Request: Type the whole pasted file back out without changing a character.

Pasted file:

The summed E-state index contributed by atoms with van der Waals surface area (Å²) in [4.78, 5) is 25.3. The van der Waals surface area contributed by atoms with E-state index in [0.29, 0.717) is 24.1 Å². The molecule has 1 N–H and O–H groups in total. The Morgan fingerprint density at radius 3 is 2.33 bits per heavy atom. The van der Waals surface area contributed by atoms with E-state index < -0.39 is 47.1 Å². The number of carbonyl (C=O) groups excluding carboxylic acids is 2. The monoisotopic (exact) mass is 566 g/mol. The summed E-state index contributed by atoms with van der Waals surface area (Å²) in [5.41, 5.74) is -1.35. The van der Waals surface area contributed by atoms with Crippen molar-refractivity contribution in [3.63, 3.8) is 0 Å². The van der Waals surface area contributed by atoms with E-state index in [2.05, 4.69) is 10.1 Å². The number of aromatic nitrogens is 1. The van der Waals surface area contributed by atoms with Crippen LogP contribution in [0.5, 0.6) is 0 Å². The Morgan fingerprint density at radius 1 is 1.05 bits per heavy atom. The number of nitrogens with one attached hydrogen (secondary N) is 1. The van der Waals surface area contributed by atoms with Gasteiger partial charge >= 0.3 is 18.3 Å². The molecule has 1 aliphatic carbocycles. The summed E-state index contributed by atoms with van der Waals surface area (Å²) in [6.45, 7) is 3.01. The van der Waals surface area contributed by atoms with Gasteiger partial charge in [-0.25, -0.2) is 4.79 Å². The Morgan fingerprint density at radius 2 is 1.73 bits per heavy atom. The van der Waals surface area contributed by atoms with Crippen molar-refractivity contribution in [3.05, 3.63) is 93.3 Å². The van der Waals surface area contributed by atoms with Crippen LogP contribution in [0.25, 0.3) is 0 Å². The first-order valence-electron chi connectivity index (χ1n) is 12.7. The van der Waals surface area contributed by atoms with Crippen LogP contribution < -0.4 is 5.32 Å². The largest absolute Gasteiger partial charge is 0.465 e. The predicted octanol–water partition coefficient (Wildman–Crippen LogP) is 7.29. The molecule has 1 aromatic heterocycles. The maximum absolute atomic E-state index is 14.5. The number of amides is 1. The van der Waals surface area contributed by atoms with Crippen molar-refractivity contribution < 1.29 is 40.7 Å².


The summed E-state index contributed by atoms with van der Waals surface area (Å²) in [4.78, 5) is 25.3. The van der Waals surface area contributed by atoms with E-state index in [0.29, 0.717) is 24.1 Å². The molecule has 1 N–H and O–H groups in total. The Morgan fingerprint density at radius 3 is 2.33 bits per heavy atom. The van der Waals surface area contributed by atoms with E-state index < -0.39 is 47.1 Å². The number of carbonyl (C=O) groups excluding carboxylic acids is 2. The monoisotopic (exact) mass is 566 g/mol. The summed E-state index contributed by atoms with van der Waals surface area (Å²) in [5.41, 5.74) is -1.35. The van der Waals surface area contributed by atoms with Crippen molar-refractivity contribution in [3.63, 3.8) is 0 Å². The van der Waals surface area contributed by atoms with E-state index in [2.05, 4.69) is 10.1 Å². The number of aromatic nitrogens is 1. The van der Waals surface area contributed by atoms with Crippen LogP contribution in [0.5, 0.6) is 0 Å². The Morgan fingerprint density at radius 1 is 1.05 bits per heavy atom. The number of nitrogens with one attached hydrogen (secondary N) is 1. The van der Waals surface area contributed by atoms with Gasteiger partial charge >= 0.3 is 18.3 Å². The molecule has 1 aliphatic carbocycles. The summed E-state index contributed by atoms with van der Waals surface area (Å²) in [6.45, 7) is 3.01. The van der Waals surface area contributed by atoms with Gasteiger partial charge in [-0.25, -0.2) is 4.79 Å². The Morgan fingerprint density at radius 2 is 1.73 bits per heavy atom. The van der Waals surface area contributed by atoms with Crippen molar-refractivity contribution in [3.05, 3.63) is 93.3 Å². The van der Waals surface area contributed by atoms with Crippen LogP contribution in [0.25, 0.3) is 0 Å². The first-order valence-electron chi connectivity index (χ1n) is 12.7. The van der Waals surface area contributed by atoms with Crippen LogP contribution < -0.4 is 5.32 Å². The largest absolute Gasteiger partial charge is 0.465 e. The predicted octanol–water partition coefficient (Wildman–Crippen LogP) is 7.29. The molecule has 1 aromatic heterocycles. The maximum absolute atomic E-state index is 14.5. The number of amides is 1. The van der Waals surface area contributed by atoms with Crippen molar-refractivity contribution < 1.29 is 40.7 Å².